around F2C’s issues. For on-line rights, the Chaos
Communications Conference (#30C3) last month was amazing;
make sure to watch the videos! Do not miss RightsCon in March
in San Francisco, or Personal Democracy Forum in June in NYC;
I am going to both. Keep an eye out for Computers, Freedom
and Privacy and the National Conference on Media Reform; both
are excellent. For more official telecom policy events,
there’s “State of the Net” in January and TPRC in September.
For municipal networking, Scott DeGarmo’s Broadband
Communities Conferences are superb. NATOA also provides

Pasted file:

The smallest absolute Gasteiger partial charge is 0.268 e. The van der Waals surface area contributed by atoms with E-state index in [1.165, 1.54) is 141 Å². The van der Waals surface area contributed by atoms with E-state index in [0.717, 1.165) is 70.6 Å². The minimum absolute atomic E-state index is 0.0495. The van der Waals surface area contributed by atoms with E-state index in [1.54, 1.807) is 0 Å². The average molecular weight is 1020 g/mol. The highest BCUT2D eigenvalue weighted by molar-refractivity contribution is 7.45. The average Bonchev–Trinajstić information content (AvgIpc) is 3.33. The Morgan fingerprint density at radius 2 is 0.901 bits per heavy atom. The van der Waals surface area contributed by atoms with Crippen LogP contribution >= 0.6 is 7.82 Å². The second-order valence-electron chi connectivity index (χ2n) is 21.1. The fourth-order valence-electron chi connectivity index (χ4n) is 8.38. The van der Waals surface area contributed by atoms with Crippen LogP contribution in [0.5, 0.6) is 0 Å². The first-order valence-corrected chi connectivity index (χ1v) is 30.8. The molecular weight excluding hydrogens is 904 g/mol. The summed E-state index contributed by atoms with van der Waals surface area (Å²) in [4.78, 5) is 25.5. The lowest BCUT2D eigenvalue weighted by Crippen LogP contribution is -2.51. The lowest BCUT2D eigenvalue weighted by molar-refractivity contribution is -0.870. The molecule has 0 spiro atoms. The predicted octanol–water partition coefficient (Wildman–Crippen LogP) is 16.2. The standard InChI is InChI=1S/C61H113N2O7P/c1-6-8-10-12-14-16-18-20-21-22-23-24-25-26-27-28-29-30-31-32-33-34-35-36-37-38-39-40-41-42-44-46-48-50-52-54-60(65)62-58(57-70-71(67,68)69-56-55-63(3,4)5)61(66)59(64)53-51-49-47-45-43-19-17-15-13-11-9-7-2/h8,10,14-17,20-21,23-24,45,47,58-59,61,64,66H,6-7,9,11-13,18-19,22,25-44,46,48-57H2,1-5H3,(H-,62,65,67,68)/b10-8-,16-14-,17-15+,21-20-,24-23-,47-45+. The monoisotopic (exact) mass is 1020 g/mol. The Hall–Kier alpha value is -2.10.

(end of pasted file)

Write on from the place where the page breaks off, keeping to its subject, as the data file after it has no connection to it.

essential municipal network leadership events. For
understanding tech ecosystems, nothing beats an O’Reilly
conference (and there are many). For hands-on action there’s
MozillaFest, the various Maker Faires and thousands of Bar
Camps. Finally, SXSW in March in Austin TX is in a class by
itself. With all these great events (and many more of their
calibre), F2C’s unique value in 2014 was not obvious to me.
The sponsors of F2C — the Media Democracy Fund, the Open
Technology Institute, Google, Thoughtworks, ISOC, Ting, The
Sunlight Foundation and probably others — were all willing
to support F2C in 2014. I am humbled by their material vote
of confidence in F2C. I am sorry I won’t be able to use their
generous support. I hope they’ll be receptive if/when I sense
that the time for F2C has come again.
The Internet provides an unprecedented platform, if we can
keep it. Those who treat it as a communications network are
missing its point. Its four decades have been an embodiment